What you need to know about varietal and blended wines

Updated: 08 Jan 2014 | By:

Shopping for wines last weekend, I walked into a supermarket-cellar filled with old and new world wines. While selecting, I over-heard a customer asking a salesgirl for a particular bottle of white wine. He said it’s famous from Spain, but had forgotten the name. The salesgirl unable to assist, suggested the customer to look around. After several minutes, the customer looking disappointed, said thanks and left.

Each year, thousands of vineyards produce different grapes for many varieties of wine. Going back to your favourite is easy but exploring new flavours can be exciting. This time let’s talk about varietal1 and blended wines.

To start, it is important to understand the type of wine category. While a single grape for a varietal wine is mentioned on front bottle label, usually the rest 15% - 25% is not declared. A varietal wine consists 85% of a single grape variety. This law applies to both old and new world wines, with the exception of American wine that permits a maximum of 75% single grape in varietal wines.

For blended wines, it can be produced from two to as many as six different grape vintages. The grapes are harvested at different times and there are two ways of making it: produce the wine first and blend into a formula or mix the grape juice prior to alcoholic fermentation. The latter adds more diversity, colour, aroma and flavour to the end product.

Unlike varietal wines, the grape variety that makes most of the blend is mentioned first on the label of a blended bottle of red or white. For example, if the wine is labelled “Chardonnay/Semillon/Sauvignon Blanc”, then Chardonnay makes most of this blend. The key to quality blended wine is the type of grapes that go into the blend as a whole.

Western and South-Eastern Australia are famous for producing wine-blends like Shiraz/Cabernet and Cabernet/Merlot, but we must not forget its great varietals too like world-class player Shiraz.

Similar to France, red Bordeaux steers up a blend of six grapes; Cabernet Sauvignon, Cabernet Franc, Merlot, Malbec, Carmenere and Petit Verdot. While Burgundy red concentrates on varietal Pinot Noir.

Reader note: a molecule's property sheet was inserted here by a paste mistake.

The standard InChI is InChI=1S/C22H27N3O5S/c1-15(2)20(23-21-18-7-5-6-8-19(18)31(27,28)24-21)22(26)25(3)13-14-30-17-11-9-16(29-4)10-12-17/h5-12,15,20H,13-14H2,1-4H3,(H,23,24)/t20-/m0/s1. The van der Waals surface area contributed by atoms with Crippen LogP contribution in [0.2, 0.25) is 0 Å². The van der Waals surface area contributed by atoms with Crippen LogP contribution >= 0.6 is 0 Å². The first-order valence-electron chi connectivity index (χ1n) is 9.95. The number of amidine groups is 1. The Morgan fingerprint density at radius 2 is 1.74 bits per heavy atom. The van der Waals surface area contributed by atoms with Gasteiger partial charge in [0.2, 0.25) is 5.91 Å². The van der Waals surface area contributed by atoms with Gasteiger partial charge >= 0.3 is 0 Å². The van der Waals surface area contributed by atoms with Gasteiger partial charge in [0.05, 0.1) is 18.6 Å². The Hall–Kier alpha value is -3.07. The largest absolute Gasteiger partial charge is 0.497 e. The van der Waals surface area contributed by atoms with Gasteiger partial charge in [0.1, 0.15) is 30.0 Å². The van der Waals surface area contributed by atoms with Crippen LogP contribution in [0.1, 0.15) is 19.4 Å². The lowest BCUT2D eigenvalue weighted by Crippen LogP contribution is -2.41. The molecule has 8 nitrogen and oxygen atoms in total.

It’s best not to rush when out for wine-shopping; be open and ready to explore. It is worth taking a few seconds to read wine labels at the front and back of the bottle. The more wines you try, the better you are exposed to what is out there.

While varietal wines may be well suited for connoisseurs, some of the world's greatest wine-blends like Bordeaux (red and white), Tuscany-Chianti, Châteauneuf-du-Pape, Côtes-du-Rhône and Rioja are great wines to try.

The grape varieties, country, region, terrior, climate, not to mention the endless styles of wines winemakers produce today, it certainly can be frustrating to have to consider so many aspects while choosing a bottle. My advice is, be different, grab a bottle of wine you have not tried before, and bring it to the table. Enjoy!

1. Varietal - (of a wine or grape) made from or belonging to a single specified variety of grape. - Wikipedia 

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 Manjit Tabitha is a certified Wine & Spirits Educator with AIWS, Awards in Wines & Spirits, from WSET UK. She returned from London to Malaysia to spread the joy of wines, with educational and wine events. She is currently perusing her Level 5 Honors in Wines of Asia, and intends to continue with the Masters of Wine, a rigorous paper at the highest wine level. You can contact the writer by emailing her at asktabs@gmail.com.

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